Historic Newspapers in the classroom…

August 13, 2012 by  
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We received the following note from one of our collector friends and thought our readers might enjoy his note:

Dear Tim Hughes and Rare Newspapers:

Sir, over the years, I have purchased many newspapers from you on eBay.  They have included topics such as: 1795 Boston newspaper with articles about Geo Washington and Sam Adams; Civil War battle of Lexington, MO;  Lincoln funeral in Philadelphia; Wm Jennings Bryan nominated for President in 1908; Sinking of the USS Maine; Wm McKinley assassination; Wilson’s 14 Points; and others.  I’ve also got papers from WWII collected by my Grandma (Grandpa was overseas with Patton’s Third Army) as well as others that I’ve found at rummage sales.  I also collect autographs (I have Wm Jennings Bryan, Rob’t Todd Lincoln, Lucretia Garfield, Paul Tibbets, Walter Mondale, and Mike Dukakis…if you find any autographs, please contact me!) and display them.
I thought you might be interested in how I display them in my class room.  Let me know if you wish to use any of these photos for marketing purposes.  Thanks for being such a tremendous resource to an American History enthusiast…who has the privilege to teach US History to 11th Graders!  Your papers are part of nearly every lesson, every single day.
David George
Lafayette High School
St. Joseph, MO
In my classroom, history is not the study of the past. I abhor the use of bland textbooks
and rote memorization of facts. Rather, I teach that history is the interpretation of the present as viewed through a prism of past human experiences. I encourage my students to realize that “historical figures” were once living breathing human beings. They may be gone, but the life lessons that they left behind can still empower us to improve our lives and to better understand our world. I believe that “hand’s on learning” provides students with the most ownership of their knowledge. For this reason, my classroom is a museum filled with dozens of historical artifacts and framed newspapers. For example, when studying the Lincoln assassination, I allow students to hold a tear-stained Philadelphia Inquirer from April 1865. My students have even had the opportunity to re-­‐enact the 2000 Florida Presidential election on an actual Dade County voting machine. As a practitioner of Problem Based Learning, I believe giving students access to actual historical documents and relics makes the lesson a truly authentic learning experience. I want my students to realize that history is a never-­‐ending story of human triumphs and tragedies. It is a story to which they are contributing. That is a powerful lesson.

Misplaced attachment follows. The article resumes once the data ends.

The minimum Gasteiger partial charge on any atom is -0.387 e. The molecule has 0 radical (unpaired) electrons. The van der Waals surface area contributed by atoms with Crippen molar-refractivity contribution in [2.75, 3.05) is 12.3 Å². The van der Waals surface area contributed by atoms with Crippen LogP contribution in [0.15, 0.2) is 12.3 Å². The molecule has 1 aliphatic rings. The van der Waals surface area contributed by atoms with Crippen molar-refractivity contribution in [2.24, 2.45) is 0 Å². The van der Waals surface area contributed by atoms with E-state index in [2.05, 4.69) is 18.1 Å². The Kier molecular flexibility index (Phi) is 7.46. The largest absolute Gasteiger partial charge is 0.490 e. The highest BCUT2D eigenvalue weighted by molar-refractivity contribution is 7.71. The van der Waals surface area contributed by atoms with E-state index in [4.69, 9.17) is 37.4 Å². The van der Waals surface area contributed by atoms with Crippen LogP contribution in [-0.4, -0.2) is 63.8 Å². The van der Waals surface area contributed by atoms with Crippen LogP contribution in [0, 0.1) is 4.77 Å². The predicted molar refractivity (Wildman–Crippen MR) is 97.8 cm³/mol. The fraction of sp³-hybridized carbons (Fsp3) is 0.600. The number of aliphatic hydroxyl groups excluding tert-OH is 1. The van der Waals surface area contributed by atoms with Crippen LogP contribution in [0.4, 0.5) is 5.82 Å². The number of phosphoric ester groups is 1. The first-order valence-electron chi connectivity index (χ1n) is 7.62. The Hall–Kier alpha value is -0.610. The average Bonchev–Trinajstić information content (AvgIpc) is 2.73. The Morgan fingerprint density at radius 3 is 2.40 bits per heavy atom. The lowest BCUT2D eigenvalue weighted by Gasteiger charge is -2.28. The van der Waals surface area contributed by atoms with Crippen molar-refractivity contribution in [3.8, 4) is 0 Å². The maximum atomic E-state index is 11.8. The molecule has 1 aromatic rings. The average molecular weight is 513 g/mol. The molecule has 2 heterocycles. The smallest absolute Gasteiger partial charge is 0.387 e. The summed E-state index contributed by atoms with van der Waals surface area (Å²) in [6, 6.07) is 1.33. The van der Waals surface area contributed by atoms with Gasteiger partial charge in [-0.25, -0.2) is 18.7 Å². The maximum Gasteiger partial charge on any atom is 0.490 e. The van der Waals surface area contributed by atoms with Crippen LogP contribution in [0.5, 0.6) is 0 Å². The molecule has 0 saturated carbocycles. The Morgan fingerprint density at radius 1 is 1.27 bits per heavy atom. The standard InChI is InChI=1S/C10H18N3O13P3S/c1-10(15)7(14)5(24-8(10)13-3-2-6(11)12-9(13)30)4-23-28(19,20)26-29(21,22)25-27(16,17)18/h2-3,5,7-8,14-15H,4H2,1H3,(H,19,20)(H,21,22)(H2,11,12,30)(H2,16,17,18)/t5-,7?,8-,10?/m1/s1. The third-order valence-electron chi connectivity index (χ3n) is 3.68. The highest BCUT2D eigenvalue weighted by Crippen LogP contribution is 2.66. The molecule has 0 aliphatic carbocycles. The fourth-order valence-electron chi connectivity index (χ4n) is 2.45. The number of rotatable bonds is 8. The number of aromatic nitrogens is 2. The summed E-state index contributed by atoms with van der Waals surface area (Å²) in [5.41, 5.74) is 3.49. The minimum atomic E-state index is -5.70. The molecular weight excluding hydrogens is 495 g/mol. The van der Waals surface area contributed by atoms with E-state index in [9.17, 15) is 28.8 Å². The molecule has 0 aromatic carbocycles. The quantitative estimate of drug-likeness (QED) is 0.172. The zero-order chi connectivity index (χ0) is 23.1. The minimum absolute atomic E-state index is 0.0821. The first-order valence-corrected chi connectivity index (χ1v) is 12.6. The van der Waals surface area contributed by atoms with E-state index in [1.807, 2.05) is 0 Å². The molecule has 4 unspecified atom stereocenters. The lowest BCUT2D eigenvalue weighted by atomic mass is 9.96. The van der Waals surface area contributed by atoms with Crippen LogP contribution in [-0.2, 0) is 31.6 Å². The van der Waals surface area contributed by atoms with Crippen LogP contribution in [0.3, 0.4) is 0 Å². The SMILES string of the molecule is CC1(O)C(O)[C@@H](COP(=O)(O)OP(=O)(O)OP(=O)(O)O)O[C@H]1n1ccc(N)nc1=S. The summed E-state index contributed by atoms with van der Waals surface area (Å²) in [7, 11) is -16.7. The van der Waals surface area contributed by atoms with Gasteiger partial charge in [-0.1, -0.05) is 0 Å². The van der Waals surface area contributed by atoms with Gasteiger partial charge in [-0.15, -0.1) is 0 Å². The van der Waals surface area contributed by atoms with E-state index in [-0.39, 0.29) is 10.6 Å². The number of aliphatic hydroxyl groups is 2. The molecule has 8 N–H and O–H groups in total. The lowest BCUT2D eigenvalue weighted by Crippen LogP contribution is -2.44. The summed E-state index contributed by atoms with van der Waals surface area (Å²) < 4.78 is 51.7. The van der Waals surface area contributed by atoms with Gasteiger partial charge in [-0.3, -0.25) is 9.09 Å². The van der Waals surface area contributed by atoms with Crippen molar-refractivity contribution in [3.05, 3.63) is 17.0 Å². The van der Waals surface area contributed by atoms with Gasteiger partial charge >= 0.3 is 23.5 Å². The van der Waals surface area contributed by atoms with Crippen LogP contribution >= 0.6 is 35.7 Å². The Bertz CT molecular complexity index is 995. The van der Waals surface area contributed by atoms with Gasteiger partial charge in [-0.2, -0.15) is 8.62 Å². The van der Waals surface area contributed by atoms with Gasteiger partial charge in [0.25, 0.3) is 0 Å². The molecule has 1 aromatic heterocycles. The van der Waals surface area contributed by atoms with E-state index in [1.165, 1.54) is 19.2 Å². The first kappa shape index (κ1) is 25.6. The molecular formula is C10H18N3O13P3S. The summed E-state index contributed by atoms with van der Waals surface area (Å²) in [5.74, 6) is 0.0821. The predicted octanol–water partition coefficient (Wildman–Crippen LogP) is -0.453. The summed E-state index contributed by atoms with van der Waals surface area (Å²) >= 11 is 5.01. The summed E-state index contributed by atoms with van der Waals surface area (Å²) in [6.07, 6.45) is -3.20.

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2 Responses to “Historic Newspapers in the classroom…”

  1. Pete Tamburro on August 15th, 2012 12:53 pm

    Good for you! I work with original newsppaers in my US History classes as well. I give each student an actual newspaper from the late 1700s to late 1800s, depending on our unit and ask them to make inferences about the times, the city and people where it was published and the political leanings of the paper and anything else that comes to mind (the size, the printing, the small type, etc.). The greatest fascination always seems to be the advertisements. Some students have even found the subscriber (name written on the margins of the paper) doing on line research. They think that is really cool! They also learn how to handle such a paper as they take it home and put it in a safe environment and properly handle it. Their papers on the specific issue are always interesting, and a year or two later, they say that was the most interesting assignment as they actually got to touch history.

  2. Debbie Thor on August 20th, 2012 11:42 am

    I just love this note you received from an educator. I truly believe that the very best way to reach our students is to somehow make it relevant to them.. As your previous post indicated, the kids have to see that these are real people and real events in American history. And no better way to do this is through ephemera such as old newspapers and magazines. The other benefit I have found is that using it in the classroom helps the students to understand that it is pretty contemporary stuff. Most of the time the kids think the Civil War and the Industrial Revolution is “ancient history.” Not so at all. But without someway to put it in context, it does seem ancient to them.
    As a follow-up to the last post, I live in South Florida and actually have an old voting machine from the controversial 2000 election. I am going to send it to my daughter who teachs Social Studies to seventh graders in South Carolina. It will be a great way to introduce the concept of “hanging chads” It should be great fun.

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